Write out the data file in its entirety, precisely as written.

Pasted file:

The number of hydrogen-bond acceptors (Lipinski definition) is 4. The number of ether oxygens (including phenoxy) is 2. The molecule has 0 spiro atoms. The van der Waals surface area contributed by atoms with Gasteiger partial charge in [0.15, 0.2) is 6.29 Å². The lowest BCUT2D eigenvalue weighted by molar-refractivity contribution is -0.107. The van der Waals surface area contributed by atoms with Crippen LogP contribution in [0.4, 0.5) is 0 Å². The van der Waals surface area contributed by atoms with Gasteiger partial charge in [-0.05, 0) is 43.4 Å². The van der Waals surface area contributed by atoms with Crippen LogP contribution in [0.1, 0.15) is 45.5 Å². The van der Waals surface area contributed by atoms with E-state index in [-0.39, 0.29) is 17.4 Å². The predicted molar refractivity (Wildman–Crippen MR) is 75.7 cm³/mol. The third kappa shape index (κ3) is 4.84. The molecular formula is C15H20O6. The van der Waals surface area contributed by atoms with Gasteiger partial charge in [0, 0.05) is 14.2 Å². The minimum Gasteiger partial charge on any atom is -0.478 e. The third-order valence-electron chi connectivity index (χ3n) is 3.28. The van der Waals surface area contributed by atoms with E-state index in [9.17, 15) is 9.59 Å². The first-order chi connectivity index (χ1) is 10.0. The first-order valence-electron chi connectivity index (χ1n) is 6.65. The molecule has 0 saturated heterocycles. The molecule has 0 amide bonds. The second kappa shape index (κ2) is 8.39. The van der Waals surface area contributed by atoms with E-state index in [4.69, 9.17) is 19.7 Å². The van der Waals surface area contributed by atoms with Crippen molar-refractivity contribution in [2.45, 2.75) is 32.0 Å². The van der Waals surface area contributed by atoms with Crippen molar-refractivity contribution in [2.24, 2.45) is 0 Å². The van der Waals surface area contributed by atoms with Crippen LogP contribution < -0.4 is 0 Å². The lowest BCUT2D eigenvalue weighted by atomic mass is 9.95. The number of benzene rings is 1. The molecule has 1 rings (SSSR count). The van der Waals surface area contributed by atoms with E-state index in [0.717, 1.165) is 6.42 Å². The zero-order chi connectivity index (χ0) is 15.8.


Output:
The number of hydrogen-bond acceptors (Lipinski definition) is 4. The number of ether oxygens (including phenoxy) is 2. The molecule has 0 spiro atoms. The van der Waals surface area contributed by atoms with Gasteiger partial charge in [0.15, 0.2) is 6.29 Å². The lowest BCUT2D eigenvalue weighted by molar-refractivity contribution is -0.107. The van der Waals surface area contributed by atoms with Crippen LogP contribution in [0.4, 0.5) is 0 Å². The van der Waals surface area contributed by atoms with Gasteiger partial charge in [-0.05, 0) is 43.4 Å². The van der Waals surface area contributed by atoms with Crippen LogP contribution in [0.1, 0.15) is 45.5 Å². The van der Waals surface area contributed by atoms with E-state index in [-0.39, 0.29) is 17.4 Å². The predicted molar refractivity (Wildman–Crippen MR) is 75.7 cm³/mol. The third kappa shape index (κ3) is 4.84. The molecular formula is C15H20O6. The van der Waals surface area contributed by atoms with Gasteiger partial charge in [0, 0.05) is 14.2 Å². The minimum Gasteiger partial charge on any atom is -0.478 e. The third-order valence-electron chi connectivity index (χ3n) is 3.28. The van der Waals surface area contributed by atoms with E-state index in [9.17, 15) is 9.59 Å². The first-order chi connectivity index (χ1) is 10.0. The first-order valence-electron chi connectivity index (χ1n) is 6.65. The molecule has 0 saturated heterocycles. The molecule has 0 amide bonds. The second kappa shape index (κ2) is 8.39. The van der Waals surface area contributed by atoms with E-state index in [4.69, 9.17) is 19.7 Å². The van der Waals surface area contributed by atoms with Crippen molar-refractivity contribution in [2.45, 2.75) is 32.0 Å². The van der Waals surface area contributed by atoms with Crippen molar-refractivity contribution in [2.24, 2.45) is 0 Å². The van der Waals surface area contributed by atoms with Crippen LogP contribution < -0.4 is 0 Å². The lowest BCUT2D eigenvalue weighted by atomic mass is 9.95. The number of benzene rings is 1. The molecule has 1 rings (SSSR count). The van der Waals surface area contributed by atoms with E-state index in [0.717, 1.165) is 6.42 Å². The zero-order chi connectivity index (χ0) is 15.8.